Zhu: If we say that your thirty years of life in China gave you your basic genes, haven't the ten years of life in the West also produced some gene factors in you? In my opinion, you have two types of genes in your body.
Zhen: No matter what the respective proportions of the two are, what you said was true. Nevertheless, I always feel that the mother tongue determines a person's "identity gene."
Zhu: In my opinion, if a good work of hybridization is to be created, first of all, the artist himself has to become a true "person of gene-hybridization." It won't work to fake your gene structure.
Zhen: Excellent! You hit the mark on the crux of the matter. This is a poignant criticism on any superficial cultural piecing work.
Metaphorical Conceptual Method
Zhu: I have another question on this matter. How do you distinguish the intrinsic *dissimilarities* of the two sides to be hybridized? For example, you would not admit, simplistically, that you are a conceptual artist, but in addition to what you said about issues on creative methods and conditions such as the concepts of the "short circuit" and the "context," what is your mode of thinking? Compared with that of western artists, what are its characteristics?
Zhen: We Chinese are used to talking in a roundabout way. That has brought about some negative impressions on other people. The French subsume everything incomprehensible as "Chinese." (C'est du chinois.) I take it as a great compliment. It means that the Chinese don't look at issues directly, and don't state things directly. This point alone demonstrates the fundamental differences of us Chinese from other people. Innuendoes, hints, allusions, metaphors, pretexts, circumscription, paradoxes, upside-downs, interlocking, euphemisms, predictions, fallacies, opposites, ambiguities, and even classic quotations and references to authorities, etc.--all these demonstrate the extreme charm and power of the Chinese language and culture. In my opinion, all these can be summarized as the "metaphorical conceptual method."
Zhu: You just spoke half in Chinese and half in a western language.
Zhen: This has become a natural state of mine, a second nature.
Zhu: Does this thinking mode work in the western context?
Zhen: I have survived ten years with this thinking mode. Furthermore, in addition to being a thinking mode, for a "foreigner" like me to survive better, it is a conversational mode and a "cultural strategy," namely, the use of ambiguous and indirect language to achieve critical effects that are more effective and more in-depth than "frontal clashes." Therefore, I started doing installation art from 1990. The whole process--from conception to titles, materials, the choice of objects, and to the completion of the work and all--relies heavily on this metaphorical method. Besides, the key to metaphors is to "jie" (borrow).10 You can "jie" freely from here and there, and from the East or the West.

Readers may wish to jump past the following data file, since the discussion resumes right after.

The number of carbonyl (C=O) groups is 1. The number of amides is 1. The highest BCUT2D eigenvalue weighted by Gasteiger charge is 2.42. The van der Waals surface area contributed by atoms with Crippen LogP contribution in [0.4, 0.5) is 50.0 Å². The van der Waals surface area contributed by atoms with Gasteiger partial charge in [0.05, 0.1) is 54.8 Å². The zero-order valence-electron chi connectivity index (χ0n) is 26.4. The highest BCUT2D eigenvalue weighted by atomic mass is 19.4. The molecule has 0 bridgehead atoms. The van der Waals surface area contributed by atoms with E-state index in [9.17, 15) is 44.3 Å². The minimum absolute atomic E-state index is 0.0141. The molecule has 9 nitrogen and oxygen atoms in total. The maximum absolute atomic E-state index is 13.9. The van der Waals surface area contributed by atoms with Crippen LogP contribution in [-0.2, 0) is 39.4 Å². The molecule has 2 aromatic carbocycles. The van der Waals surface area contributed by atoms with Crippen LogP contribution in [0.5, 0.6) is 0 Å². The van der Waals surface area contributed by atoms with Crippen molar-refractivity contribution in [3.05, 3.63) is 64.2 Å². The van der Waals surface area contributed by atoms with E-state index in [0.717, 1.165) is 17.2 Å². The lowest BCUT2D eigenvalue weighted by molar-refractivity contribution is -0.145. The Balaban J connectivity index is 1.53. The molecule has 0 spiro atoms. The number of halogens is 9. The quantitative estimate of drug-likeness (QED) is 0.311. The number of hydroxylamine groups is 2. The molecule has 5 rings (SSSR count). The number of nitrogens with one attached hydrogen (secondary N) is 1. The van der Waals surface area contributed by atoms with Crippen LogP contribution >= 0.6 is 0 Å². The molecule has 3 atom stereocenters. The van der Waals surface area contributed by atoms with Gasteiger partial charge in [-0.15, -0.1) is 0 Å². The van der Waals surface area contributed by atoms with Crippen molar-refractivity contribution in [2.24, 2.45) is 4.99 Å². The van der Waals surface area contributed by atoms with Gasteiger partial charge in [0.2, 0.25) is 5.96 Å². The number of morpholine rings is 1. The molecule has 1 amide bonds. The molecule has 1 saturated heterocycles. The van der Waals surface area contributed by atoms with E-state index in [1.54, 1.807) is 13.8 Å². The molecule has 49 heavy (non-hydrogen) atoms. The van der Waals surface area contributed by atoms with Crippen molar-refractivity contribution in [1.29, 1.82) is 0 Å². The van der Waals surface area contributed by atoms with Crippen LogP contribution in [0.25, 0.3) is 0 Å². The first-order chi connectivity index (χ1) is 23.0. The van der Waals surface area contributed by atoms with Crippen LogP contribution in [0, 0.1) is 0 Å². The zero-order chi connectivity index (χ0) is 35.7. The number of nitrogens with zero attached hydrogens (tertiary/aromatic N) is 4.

Zhu: I remember, at the beginning of 1992, you exhibited a work in MAGASIN (Centre Nationale d'Art Contemporain de Grenoble, France) with the title: Return the Incarnation in a Borrowed Corpse.
Zhen: About the word "jie"(borrow), there are many Chinese sayings: "presenting the Buddha with borrowed flowers," "murdering with a borrowed knife," "borrowing the subject to exaggerate matters," "relying on the water to make the boat go," "relying on the sail to arouse the wind," etc. I think the word "jie" here is a conceptual method that is very Chinese. The Chinese ancients call it "resourcefulness." The westerners'concepts are mainly in the "mind-thinking" arena, while the Chinese "resourcefulness" lies in the area of "heart-scheming." Using the mind is very different from using the heart. This is well worth looking into. Of course, behind the word "jie," there lies something that is more of conceptual hybridization and conceptual power impurity than of conceptual purity. In order to "jie"(borrow) freely and methodically, you must have rich "transexperiences." Life is a big bank. At the same time, the Chinese "jie" (borrow), in my opinion, implies an extremely powerful and confident "digestive power." No matter whether you borrow from the outsiders or the insiders, you always come out to be "yellow." Therefore, we today are not afraid of "borrowing" from either the Chinese past or the modern West. "Borrowing" can "disrupt the law" and achieve an "illogical concept" or a "haphazard logic."
Zhu: Aren't you afraid of misunderstanding?
Zhen: Recently, I had a conversation with an American art critic. The title of our conversation was called I Am Trying to Create Misunderstanding. Misunderstanding is a most tantalizing state of communication. It is an effective "medium" through which cross-cultural exchanges and the very co-existence of the various cultures are made possible.
Zhu: Earlier this year, you created Round Table--side by side for Lyon Biennial in France which had "Others" as its theme. On the spinning table-top, you carved a line which reads "Eternal Misunderstanding." It resembles the "short-hand" of a clock, making its eternal rounds between the European and the Asian continents. Was that your attempt to eternalize misunderstanding?